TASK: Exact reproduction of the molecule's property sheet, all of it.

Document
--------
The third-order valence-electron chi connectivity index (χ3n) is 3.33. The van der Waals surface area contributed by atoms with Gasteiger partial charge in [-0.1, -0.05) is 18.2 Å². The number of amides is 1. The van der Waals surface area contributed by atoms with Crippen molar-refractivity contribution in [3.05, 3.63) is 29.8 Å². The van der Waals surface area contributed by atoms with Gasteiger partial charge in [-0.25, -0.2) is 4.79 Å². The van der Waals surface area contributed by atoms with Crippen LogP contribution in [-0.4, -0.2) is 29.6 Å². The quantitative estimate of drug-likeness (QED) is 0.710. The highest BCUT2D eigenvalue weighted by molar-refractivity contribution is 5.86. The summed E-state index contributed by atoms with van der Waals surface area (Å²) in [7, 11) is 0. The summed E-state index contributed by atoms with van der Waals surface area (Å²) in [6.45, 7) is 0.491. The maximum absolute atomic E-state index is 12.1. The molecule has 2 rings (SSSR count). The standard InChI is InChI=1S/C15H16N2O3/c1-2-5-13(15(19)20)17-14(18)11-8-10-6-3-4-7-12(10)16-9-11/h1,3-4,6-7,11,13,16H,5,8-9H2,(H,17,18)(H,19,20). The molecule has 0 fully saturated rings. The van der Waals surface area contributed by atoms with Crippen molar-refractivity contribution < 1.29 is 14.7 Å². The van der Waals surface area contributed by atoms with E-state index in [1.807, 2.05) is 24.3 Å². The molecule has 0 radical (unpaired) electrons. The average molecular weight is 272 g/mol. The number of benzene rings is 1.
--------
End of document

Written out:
The third-order valence-electron chi connectivity index (χ3n) is 3.33. The van der Waals surface area contributed by atoms with Gasteiger partial charge in [-0.1, -0.05) is 18.2 Å². The number of amides is 1. The van der Waals surface area contributed by atoms with Crippen molar-refractivity contribution in [3.05, 3.63) is 29.8 Å². The van der Waals surface area contributed by atoms with Gasteiger partial charge in [-0.25, -0.2) is 4.79 Å². The van der Waals surface area contributed by atoms with Crippen LogP contribution in [-0.4, -0.2) is 29.6 Å². The quantitative estimate of drug-likeness (QED) is 0.710. The highest BCUT2D eigenvalue weighted by molar-refractivity contribution is 5.86. The summed E-state index contributed by atoms with van der Waals surface area (Å²) in [7, 11) is 0. The summed E-state index contributed by atoms with van der Waals surface area (Å²) in [6.45, 7) is 0.491. The maximum absolute atomic E-state index is 12.1. The molecule has 2 rings (SSSR count). The standard InChI is InChI=1S/C15H16N2O3/c1-2-5-13(15(19)20)17-14(18)11-8-10-6-3-4-7-12(10)16-9-11/h1,3-4,6-7,11,13,16H,5,8-9H2,(H,17,18)(H,19,20). The molecule has 0 fully saturated rings. The van der Waals surface area contributed by atoms with Crippen molar-refractivity contribution < 1.29 is 14.7 Å². The van der Waals surface area contributed by atoms with E-state index in [1.807, 2.05) is 24.3 Å². The molecule has 0 radical (unpaired) electrons. The average molecular weight is 272 g/mol. The number of benzene rings is 1.